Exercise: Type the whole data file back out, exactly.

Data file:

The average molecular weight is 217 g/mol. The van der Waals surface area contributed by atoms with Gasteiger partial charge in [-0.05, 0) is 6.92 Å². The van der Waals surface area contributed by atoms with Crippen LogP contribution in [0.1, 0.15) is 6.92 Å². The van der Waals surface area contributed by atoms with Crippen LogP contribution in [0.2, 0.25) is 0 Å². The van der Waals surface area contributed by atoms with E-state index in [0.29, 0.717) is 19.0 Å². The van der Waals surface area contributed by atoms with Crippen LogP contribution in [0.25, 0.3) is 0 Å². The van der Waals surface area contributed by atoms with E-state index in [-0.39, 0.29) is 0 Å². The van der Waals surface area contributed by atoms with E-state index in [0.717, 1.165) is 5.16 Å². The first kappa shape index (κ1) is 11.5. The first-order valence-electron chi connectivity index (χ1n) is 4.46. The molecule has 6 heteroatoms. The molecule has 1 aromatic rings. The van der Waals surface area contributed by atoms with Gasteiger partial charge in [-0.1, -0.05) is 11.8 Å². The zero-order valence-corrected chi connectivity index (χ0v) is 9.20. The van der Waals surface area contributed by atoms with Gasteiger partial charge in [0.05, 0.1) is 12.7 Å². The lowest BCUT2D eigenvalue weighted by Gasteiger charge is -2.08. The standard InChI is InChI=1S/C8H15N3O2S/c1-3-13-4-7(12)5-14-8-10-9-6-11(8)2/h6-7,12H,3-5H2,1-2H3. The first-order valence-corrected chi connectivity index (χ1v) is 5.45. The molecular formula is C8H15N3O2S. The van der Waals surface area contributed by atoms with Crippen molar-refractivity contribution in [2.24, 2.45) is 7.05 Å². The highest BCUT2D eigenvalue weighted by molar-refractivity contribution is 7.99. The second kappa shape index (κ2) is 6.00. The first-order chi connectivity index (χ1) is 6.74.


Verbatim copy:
The average molecular weight is 217 g/mol. The van der Waals surface area contributed by atoms with Gasteiger partial charge in [-0.05, 0) is 6.92 Å². The van der Waals surface area contributed by atoms with Crippen LogP contribution in [0.1, 0.15) is 6.92 Å². The van der Waals surface area contributed by atoms with Crippen LogP contribution in [0.2, 0.25) is 0 Å². The van der Waals surface area contributed by atoms with E-state index in [0.29, 0.717) is 19.0 Å². The van der Waals surface area contributed by atoms with Crippen LogP contribution in [0.25, 0.3) is 0 Å². The van der Waals surface area contributed by atoms with E-state index in [-0.39, 0.29) is 0 Å². The van der Waals surface area contributed by atoms with E-state index in [0.717, 1.165) is 5.16 Å². The first kappa shape index (κ1) is 11.5. The first-order valence-electron chi connectivity index (χ1n) is 4.46. The molecule has 6 heteroatoms. The molecule has 1 aromatic rings. The van der Waals surface area contributed by atoms with Gasteiger partial charge in [-0.1, -0.05) is 11.8 Å². The zero-order valence-corrected chi connectivity index (χ0v) is 9.20. The van der Waals surface area contributed by atoms with Gasteiger partial charge in [0.05, 0.1) is 12.7 Å². The lowest BCUT2D eigenvalue weighted by Gasteiger charge is -2.08. The standard InChI is InChI=1S/C8H15N3O2S/c1-3-13-4-7(12)5-14-8-10-9-6-11(8)2/h6-7,12H,3-5H2,1-2H3. The first-order valence-corrected chi connectivity index (χ1v) is 5.45. The molecular formula is C8H15N3O2S. The van der Waals surface area contributed by atoms with Crippen molar-refractivity contribution in [2.24, 2.45) is 7.05 Å². The highest BCUT2D eigenvalue weighted by molar-refractivity contribution is 7.99. The second kappa shape index (κ2) is 6.00. The first-order chi connectivity index (χ1) is 6.74.